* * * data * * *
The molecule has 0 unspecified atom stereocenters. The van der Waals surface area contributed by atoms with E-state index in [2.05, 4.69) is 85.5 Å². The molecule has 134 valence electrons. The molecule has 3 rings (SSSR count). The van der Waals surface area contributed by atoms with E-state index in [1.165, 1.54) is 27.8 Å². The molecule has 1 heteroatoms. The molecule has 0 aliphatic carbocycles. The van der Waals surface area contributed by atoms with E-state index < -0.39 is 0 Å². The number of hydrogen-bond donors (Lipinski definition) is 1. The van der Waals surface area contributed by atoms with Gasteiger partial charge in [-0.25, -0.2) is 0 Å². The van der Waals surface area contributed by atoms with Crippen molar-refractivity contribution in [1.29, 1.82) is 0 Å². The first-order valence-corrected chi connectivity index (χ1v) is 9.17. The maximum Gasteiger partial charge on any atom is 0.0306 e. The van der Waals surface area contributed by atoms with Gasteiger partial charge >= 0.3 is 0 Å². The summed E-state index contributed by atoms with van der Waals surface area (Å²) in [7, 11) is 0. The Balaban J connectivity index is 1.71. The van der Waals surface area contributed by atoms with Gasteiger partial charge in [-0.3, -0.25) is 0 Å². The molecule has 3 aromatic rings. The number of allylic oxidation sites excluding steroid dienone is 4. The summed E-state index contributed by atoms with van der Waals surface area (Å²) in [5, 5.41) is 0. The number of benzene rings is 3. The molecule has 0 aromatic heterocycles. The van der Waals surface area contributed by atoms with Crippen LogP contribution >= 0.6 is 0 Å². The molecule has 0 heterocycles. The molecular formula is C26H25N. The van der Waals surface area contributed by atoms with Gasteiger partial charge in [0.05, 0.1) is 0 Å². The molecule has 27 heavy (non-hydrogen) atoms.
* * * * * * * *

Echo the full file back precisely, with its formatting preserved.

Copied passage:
The molecule has 0 unspecified atom stereocenters. The van der Waals surface area contributed by atoms with E-state index in [2.05, 4.69) is 85.5 Å². The molecule has 134 valence electrons. The molecule has 3 rings (SSSR count). The van der Waals surface area contributed by atoms with E-state index in [1.165, 1.54) is 27.8 Å². The molecule has 1 heteroatoms. The molecule has 0 aliphatic carbocycles. The van der Waals surface area contributed by atoms with E-state index < -0.39 is 0 Å². The number of hydrogen-bond donors (Lipinski definition) is 1. The van der Waals surface area contributed by atoms with Gasteiger partial charge in [-0.25, -0.2) is 0 Å². The van der Waals surface area contributed by atoms with Crippen molar-refractivity contribution in [1.29, 1.82) is 0 Å². The first-order valence-corrected chi connectivity index (χ1v) is 9.17. The maximum Gasteiger partial charge on any atom is 0.0306 e. The van der Waals surface area contributed by atoms with Gasteiger partial charge >= 0.3 is 0 Å². The summed E-state index contributed by atoms with van der Waals surface area (Å²) in [7, 11) is 0. The Balaban J connectivity index is 1.71. The van der Waals surface area contributed by atoms with Gasteiger partial charge in [-0.3, -0.25) is 0 Å². The molecule has 3 aromatic rings. The number of allylic oxidation sites excluding steroid dienone is 4. The summed E-state index contributed by atoms with van der Waals surface area (Å²) in [5, 5.41) is 0. The number of benzene rings is 3. The molecule has 0 aromatic heterocycles. The van der Waals surface area contributed by atoms with Crippen LogP contribution >= 0.6 is 0 Å². The molecule has 0 heterocycles. The molecular formula is C26H25N. The van der Waals surface area contributed by atoms with Gasteiger partial charge in [0.05, 0.1) is 0 Å². The molecule has 27 heavy (non-hydrogen) atoms.